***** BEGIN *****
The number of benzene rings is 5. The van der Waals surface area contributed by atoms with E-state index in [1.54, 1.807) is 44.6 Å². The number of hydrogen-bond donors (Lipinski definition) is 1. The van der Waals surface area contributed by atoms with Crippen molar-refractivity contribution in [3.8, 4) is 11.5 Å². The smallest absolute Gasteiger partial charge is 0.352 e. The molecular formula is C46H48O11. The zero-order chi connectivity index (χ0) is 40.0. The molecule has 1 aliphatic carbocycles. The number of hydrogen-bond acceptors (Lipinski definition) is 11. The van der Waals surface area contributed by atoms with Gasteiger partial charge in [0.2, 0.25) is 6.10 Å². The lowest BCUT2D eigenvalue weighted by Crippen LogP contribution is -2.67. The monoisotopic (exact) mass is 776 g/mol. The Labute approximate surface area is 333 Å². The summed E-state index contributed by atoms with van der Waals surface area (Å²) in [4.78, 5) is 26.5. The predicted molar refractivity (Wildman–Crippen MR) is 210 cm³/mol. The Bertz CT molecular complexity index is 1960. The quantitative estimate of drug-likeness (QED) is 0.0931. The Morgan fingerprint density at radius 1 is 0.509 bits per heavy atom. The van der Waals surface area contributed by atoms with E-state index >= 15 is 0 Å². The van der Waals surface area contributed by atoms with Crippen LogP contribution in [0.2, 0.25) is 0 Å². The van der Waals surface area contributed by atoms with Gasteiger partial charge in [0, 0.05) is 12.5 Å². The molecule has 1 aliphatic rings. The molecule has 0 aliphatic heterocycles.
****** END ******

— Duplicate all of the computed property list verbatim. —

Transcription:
The number of benzene rings is 5. The van der Waals surface area contributed by atoms with E-state index in [1.54, 1.807) is 44.6 Å². The number of hydrogen-bond donors (Lipinski definition) is 1. The van der Waals surface area contributed by atoms with Crippen molar-refractivity contribution in [3.8, 4) is 11.5 Å². The smallest absolute Gasteiger partial charge is 0.352 e. The molecular formula is C46H48O11. The zero-order chi connectivity index (χ0) is 40.0. The molecule has 1 aliphatic carbocycles. The number of hydrogen-bond acceptors (Lipinski definition) is 11. The van der Waals surface area contributed by atoms with Gasteiger partial charge in [0.2, 0.25) is 6.10 Å². The lowest BCUT2D eigenvalue weighted by Crippen LogP contribution is -2.67. The monoisotopic (exact) mass is 776 g/mol. The Labute approximate surface area is 333 Å². The summed E-state index contributed by atoms with van der Waals surface area (Å²) in [4.78, 5) is 26.5. The predicted molar refractivity (Wildman–Crippen MR) is 210 cm³/mol. The Bertz CT molecular complexity index is 1960. The quantitative estimate of drug-likeness (QED) is 0.0931. The Morgan fingerprint density at radius 1 is 0.509 bits per heavy atom. The van der Waals surface area contributed by atoms with E-state index >= 15 is 0 Å². The van der Waals surface area contributed by atoms with Crippen LogP contribution in [0.2, 0.25) is 0 Å². The van der Waals surface area contributed by atoms with Gasteiger partial charge in [0, 0.05) is 12.5 Å². The molecule has 1 aliphatic rings. The molecule has 0 aliphatic heterocycles.